Do we need abutments at immediately loaded implants supporting cross-arch fixed prostheses? Results from a 5-year randomised controlled trial.




To compare the clinical outcome (in particular of marginal peri-implant bone level changes) between immediately loaded straight implants which had definitive abutments placed at implant placement and never removed versus implants which had no intermediate abutments.


Thirty-two edentulous patients had one of their jaws rehabilitated with a provisional screw-retained resin reinforced cross-arch fixed prosthesis supported by four immediately loaded implants: two central straight implants and two either tilted or straight distal implants. The two central straight implants were randomly allocated in two equal groups to receive or not an intermediate abutment (Multi-Unit Abutment, MUA) according to a parallel group design. To be immediately loaded implants had to be inserted with a minimum torque of 30 Ncm, which was achieved by all implants. After 4 months, definitive screw-retained metal-ceramic prostheses were delivered and patients were followed-up to 5 years after loading. Prostheses were removed every 8 months to facilitate professionally delivered maintenance. Outcome measures were prosthesis and implant failures, complications, peri-implant marginal bone level changes and bleeding on probing (BoP).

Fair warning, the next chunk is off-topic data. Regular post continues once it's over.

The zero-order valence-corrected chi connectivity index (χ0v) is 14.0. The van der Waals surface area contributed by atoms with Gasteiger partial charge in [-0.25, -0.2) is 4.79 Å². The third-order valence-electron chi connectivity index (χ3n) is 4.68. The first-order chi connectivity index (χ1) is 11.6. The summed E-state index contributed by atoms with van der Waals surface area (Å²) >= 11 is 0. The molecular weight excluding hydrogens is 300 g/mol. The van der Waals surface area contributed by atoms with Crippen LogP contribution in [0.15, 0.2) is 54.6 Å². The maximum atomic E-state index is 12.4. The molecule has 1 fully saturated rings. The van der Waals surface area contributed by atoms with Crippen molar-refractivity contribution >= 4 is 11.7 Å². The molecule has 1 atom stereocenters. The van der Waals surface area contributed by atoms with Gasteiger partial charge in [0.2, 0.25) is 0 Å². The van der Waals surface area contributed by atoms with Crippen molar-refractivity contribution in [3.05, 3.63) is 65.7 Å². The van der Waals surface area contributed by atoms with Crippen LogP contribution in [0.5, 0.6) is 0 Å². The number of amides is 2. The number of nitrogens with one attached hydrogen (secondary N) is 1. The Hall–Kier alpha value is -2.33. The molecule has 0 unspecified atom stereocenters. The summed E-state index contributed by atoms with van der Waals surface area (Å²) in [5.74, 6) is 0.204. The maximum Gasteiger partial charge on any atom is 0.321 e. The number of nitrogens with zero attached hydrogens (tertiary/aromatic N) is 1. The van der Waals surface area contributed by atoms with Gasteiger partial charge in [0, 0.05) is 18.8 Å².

Five-years after loading one patient dropped out from each group. No implant or prosthetic failure occurred. Three patients of the abutment group versus one of the no-abutment group were affected by complications (risk difference = 0.125; 95% CI: -0.13 to 0.37; Fisher exact test, P = 0.600). At 5 years, both groups lost marginal bone in a statistically significant way (0.32 ± 0.40 mm for patients of the abutment group and 0.35 ± 0.29 mm for patients of the no-abutment group), with no difference in bone loss between groups at patient levels (difference = 0.03 mm; 95% CI: -0.23 to 0.29 mm; P = 0.809). At 5 years, BoP was significantly higher in the no-abutment group than in the abutment group (difference between medians = 25%; 95% CI: 12.5% to 25%; P < 0.001). By considering only the average of the two central study implants per patient with and without intermediate abutments, there were no differences in bone loss (difference: -0.05 mm; 95% CI: -0.41 to 0.31 mm; P = 0.763), while marginal bleeding was significantly higher in the no-abutment group (difference between medians = 25%; 95% CI: 0% to 50%; P = 0.004).


The present results suggest that intermediate abutments may not be needed at immediately loaded cross-arch screw-retained prostheses, unless there is the necessity to correct implant angulation.


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